New Scale's Piezoelectric Micro Motor Lens Actuator for Micro Cameras
New Scale’s patented lens actuator module measures less than 9 mm x 9 mm x 4 mm and has extremely low lens tilt of less than 0.1 degree, for high-resolution imaging in ultra-compact cameras. (Source: New Scale Technologies)
New Scale Technologies develops and manufactures custom precision motion systems for critical adjustments of optics in imaging devices and other micro positioning applications. They create disruptively small motion systems that enable design engineers to create smaller products which results in new levels of performance to phone cameras, medical devices. The UTAF piezoelectric lens actuator is one more addition to their list miniature devices.
This technology is certainly very unique, especially with its ability to provide closed loop control and sensor inputs in such a small package. Plus htting the price targets required for these applications. Very impressive.
Samsung's Galaxy line of smartphones used to fare quite well in the repairability department, but last year's flagship S5 model took a tumble, scoring a meh-inducing 5/10. Will the newly redesigned S6 lead us back into star-studded territory, or will we sink further into the depths of a repairability black hole?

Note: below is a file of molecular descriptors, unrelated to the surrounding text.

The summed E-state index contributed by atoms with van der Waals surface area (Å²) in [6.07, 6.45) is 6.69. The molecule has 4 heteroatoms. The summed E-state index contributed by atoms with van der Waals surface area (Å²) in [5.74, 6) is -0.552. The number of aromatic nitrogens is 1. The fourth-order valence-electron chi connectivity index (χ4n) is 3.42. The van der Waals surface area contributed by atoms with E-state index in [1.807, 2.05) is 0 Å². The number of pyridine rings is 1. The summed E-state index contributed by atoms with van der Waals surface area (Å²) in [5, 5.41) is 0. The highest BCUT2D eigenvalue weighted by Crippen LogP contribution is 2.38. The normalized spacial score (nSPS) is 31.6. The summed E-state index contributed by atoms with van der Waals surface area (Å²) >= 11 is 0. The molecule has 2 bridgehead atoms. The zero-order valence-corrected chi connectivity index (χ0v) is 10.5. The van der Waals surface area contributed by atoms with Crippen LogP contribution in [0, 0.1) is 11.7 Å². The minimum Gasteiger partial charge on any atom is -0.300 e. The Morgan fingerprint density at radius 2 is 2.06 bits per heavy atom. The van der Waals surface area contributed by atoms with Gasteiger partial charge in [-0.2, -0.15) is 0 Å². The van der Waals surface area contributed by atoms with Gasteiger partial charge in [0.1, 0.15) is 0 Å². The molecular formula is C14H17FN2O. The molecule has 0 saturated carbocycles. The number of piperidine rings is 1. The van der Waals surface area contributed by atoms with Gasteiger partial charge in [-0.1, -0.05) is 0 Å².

In 2003, the world contained just over 500 million Internet-connected devices. By 2010, this figure had risen to 12.5 billion connected objects, almost six devices per individual with access to the Internet. Now, as we move into 2015, the number of connected 'things' is expected to reach 25 billion, ultimately edging toward 50 billion by the end of the decade.
NASA engineer Brian Trease studied abroad in Japan as a high school student and used to fold fast-food wrappers into cranes using origami techniques he learned in library books. Inspired by this, he began to imagine that origami could be applied to building spacecraft components, particularly solar panels that could one day send solar power from space to be used on earth.
Biomedical engineering is one of the fastest growing engineering fields; from medical devices and pharmaceuticals to more cutting-edge areas like tissue, genetic, and neural engineering, US biomedical engineers (BMEs) boast salaries nearly double the annual mean wage and have faster than average job growth.
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